Turkey indifferent as U.S. mulls sanctions - paper
Turkey is will not face direct sanctions from the United States in relation to its purchase of a Russian air defence system, Turkish Deputy Prime Minister Fikri Işık was quoted as saying in an editorial published in Turkey’s Daily Sabah newspaper on Monday.
Turkey signed a deal to buy S-400 missiles from Russia in December, despite concerns over interoperability with Turkey’s existing NATO military hardware and the threat of U.S. sanctions.
The United States has called on Turkey to reconsider its decision to purchase the system, while a bill signed by U.S. President Donald Trump IN late January allows the United States to sanction and cut off arms sales to countries that do business with banned Russian firms, which include those involved in producing the S-400 system.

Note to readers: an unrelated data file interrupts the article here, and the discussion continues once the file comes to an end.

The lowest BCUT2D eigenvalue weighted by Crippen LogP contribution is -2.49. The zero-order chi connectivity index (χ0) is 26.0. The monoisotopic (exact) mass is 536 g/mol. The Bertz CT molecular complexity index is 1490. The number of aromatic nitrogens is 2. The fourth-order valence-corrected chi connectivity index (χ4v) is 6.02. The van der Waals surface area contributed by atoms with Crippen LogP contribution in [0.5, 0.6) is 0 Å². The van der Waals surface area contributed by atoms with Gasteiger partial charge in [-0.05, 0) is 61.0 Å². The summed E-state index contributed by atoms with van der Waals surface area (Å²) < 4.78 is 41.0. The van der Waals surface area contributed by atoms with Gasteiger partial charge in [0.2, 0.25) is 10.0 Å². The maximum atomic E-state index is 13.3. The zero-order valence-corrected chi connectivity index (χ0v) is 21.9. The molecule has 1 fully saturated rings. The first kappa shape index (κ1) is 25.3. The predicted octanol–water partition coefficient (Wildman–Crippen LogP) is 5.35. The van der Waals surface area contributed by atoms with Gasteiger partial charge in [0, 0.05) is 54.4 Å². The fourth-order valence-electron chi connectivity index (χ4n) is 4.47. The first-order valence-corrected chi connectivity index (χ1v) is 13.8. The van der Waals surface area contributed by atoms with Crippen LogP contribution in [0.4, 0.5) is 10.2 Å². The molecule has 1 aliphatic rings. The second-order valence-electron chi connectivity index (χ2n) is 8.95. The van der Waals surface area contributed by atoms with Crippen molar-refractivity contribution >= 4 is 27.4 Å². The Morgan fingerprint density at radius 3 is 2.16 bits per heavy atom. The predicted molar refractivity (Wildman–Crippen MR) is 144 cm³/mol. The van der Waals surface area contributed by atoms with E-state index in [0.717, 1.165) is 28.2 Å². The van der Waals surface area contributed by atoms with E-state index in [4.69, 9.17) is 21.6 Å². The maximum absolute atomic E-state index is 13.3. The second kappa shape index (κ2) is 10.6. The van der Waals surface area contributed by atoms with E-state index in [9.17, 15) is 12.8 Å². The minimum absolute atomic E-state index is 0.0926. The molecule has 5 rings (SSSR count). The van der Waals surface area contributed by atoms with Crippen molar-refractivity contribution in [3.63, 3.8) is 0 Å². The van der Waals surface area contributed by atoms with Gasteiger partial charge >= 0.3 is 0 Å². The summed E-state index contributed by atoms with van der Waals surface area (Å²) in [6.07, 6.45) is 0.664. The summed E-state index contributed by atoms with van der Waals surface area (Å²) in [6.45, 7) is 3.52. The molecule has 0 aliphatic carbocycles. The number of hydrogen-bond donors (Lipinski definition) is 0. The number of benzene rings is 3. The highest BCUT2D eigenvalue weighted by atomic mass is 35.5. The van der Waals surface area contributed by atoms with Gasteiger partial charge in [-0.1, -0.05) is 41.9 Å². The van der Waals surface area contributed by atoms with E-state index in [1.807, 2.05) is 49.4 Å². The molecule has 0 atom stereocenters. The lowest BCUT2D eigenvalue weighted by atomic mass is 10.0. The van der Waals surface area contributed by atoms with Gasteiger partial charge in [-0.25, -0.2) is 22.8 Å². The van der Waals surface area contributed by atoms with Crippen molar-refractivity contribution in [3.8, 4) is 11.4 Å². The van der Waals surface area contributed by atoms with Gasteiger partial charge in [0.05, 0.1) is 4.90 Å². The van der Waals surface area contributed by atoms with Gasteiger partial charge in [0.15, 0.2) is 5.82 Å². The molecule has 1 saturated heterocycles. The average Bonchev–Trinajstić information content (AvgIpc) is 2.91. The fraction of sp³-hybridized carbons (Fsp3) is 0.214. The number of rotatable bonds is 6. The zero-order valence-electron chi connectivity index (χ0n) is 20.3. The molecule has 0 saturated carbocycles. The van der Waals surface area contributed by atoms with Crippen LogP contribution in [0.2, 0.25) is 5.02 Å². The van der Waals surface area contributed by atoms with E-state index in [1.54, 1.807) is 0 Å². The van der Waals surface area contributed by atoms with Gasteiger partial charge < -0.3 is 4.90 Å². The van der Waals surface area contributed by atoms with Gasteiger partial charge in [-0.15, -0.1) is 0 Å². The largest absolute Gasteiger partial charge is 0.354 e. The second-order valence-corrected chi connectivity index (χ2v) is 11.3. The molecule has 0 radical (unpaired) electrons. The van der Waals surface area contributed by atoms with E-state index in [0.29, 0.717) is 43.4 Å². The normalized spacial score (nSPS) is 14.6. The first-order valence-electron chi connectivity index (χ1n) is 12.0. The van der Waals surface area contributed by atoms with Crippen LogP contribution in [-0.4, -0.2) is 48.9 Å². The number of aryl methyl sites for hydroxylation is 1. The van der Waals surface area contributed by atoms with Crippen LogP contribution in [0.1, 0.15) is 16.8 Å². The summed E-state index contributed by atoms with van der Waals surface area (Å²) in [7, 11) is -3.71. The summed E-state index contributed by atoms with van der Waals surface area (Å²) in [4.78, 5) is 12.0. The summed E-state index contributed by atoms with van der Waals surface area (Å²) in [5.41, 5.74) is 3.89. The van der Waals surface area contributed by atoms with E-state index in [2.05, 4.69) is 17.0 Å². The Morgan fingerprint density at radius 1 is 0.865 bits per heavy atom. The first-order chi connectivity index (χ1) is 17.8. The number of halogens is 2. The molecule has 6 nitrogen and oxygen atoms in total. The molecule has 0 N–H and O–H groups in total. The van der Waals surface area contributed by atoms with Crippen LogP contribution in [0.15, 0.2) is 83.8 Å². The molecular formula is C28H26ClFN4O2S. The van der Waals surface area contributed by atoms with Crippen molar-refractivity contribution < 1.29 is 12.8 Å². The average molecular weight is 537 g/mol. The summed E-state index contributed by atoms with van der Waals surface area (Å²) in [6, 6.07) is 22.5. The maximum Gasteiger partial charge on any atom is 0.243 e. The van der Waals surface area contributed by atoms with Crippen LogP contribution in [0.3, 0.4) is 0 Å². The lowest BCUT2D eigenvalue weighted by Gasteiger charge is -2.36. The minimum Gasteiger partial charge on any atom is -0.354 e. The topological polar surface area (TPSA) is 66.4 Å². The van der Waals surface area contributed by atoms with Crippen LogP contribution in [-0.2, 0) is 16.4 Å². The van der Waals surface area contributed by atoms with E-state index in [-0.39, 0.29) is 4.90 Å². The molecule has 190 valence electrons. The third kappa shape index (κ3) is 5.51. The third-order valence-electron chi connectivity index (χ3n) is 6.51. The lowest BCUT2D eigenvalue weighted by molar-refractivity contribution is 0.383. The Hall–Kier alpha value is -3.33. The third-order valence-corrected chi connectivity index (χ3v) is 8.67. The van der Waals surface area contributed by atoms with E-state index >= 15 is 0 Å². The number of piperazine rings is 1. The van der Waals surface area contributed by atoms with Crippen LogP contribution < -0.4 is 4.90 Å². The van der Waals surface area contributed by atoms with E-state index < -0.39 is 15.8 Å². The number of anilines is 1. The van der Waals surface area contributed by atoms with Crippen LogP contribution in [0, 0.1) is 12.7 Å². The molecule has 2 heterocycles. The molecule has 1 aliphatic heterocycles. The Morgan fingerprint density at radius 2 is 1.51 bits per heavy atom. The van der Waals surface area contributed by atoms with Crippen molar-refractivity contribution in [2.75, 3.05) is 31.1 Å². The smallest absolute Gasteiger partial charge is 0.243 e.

Turkish officials say the S-400 deal was only struck after efforts to buy an equivalent system from NATO allies were unsuccessful and have ruled out the possibility of direct sanctions against Turkey. "When the U.S. includes the company selling the S-400 system within the scope of sanctions, there is a possibility that Turkey might indirectly affected by this.” said Işık “However, they cannot impose a direct sanction against Turkey." Analysts have warned that the risk of U.S. sanctions relating to the deal is real. U.S. deputy undersecretary of the Air Force for international affairs Heidi Grant also warned in November that Turkey’s purchase of the Russian missiles could have consequences for its involvement in the manufacture of F-35 stealth fighter plane fuselages and servicing of the aircraft.